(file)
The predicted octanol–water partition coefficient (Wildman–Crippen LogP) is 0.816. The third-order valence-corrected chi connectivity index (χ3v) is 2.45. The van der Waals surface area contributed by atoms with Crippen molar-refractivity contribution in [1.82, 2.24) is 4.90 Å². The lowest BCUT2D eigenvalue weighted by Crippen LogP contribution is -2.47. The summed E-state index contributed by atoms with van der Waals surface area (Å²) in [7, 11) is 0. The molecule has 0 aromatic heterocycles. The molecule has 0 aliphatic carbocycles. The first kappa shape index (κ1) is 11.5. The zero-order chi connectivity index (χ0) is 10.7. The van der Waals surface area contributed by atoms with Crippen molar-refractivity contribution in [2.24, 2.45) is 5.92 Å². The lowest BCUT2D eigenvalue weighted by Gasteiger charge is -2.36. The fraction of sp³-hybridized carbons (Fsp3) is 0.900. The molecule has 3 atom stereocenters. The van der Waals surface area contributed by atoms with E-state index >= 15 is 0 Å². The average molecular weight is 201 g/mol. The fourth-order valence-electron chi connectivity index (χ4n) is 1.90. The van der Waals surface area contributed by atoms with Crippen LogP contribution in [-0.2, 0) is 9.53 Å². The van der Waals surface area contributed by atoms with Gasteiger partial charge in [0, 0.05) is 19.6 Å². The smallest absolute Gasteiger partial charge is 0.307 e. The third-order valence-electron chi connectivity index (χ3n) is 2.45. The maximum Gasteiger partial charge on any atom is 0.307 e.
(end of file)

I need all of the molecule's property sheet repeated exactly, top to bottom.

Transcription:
The predicted octanol–water partition coefficient (Wildman–Crippen LogP) is 0.816. The third-order valence-corrected chi connectivity index (χ3v) is 2.45. The van der Waals surface area contributed by atoms with Crippen molar-refractivity contribution in [1.82, 2.24) is 4.90 Å². The lowest BCUT2D eigenvalue weighted by Crippen LogP contribution is -2.47. The summed E-state index contributed by atoms with van der Waals surface area (Å²) in [7, 11) is 0. The molecule has 0 aromatic heterocycles. The molecule has 0 aliphatic carbocycles. The first kappa shape index (κ1) is 11.5. The zero-order chi connectivity index (χ0) is 10.7. The van der Waals surface area contributed by atoms with Crippen molar-refractivity contribution in [2.24, 2.45) is 5.92 Å². The lowest BCUT2D eigenvalue weighted by Gasteiger charge is -2.36. The fraction of sp³-hybridized carbons (Fsp3) is 0.900. The molecule has 3 atom stereocenters. The van der Waals surface area contributed by atoms with E-state index >= 15 is 0 Å². The average molecular weight is 201 g/mol. The fourth-order valence-electron chi connectivity index (χ4n) is 1.90. The van der Waals surface area contributed by atoms with Crippen LogP contribution in [-0.2, 0) is 9.53 Å². The van der Waals surface area contributed by atoms with Gasteiger partial charge in [0, 0.05) is 19.6 Å². The smallest absolute Gasteiger partial charge is 0.307 e. The third-order valence-electron chi connectivity index (χ3n) is 2.45. The maximum Gasteiger partial charge on any atom is 0.307 e.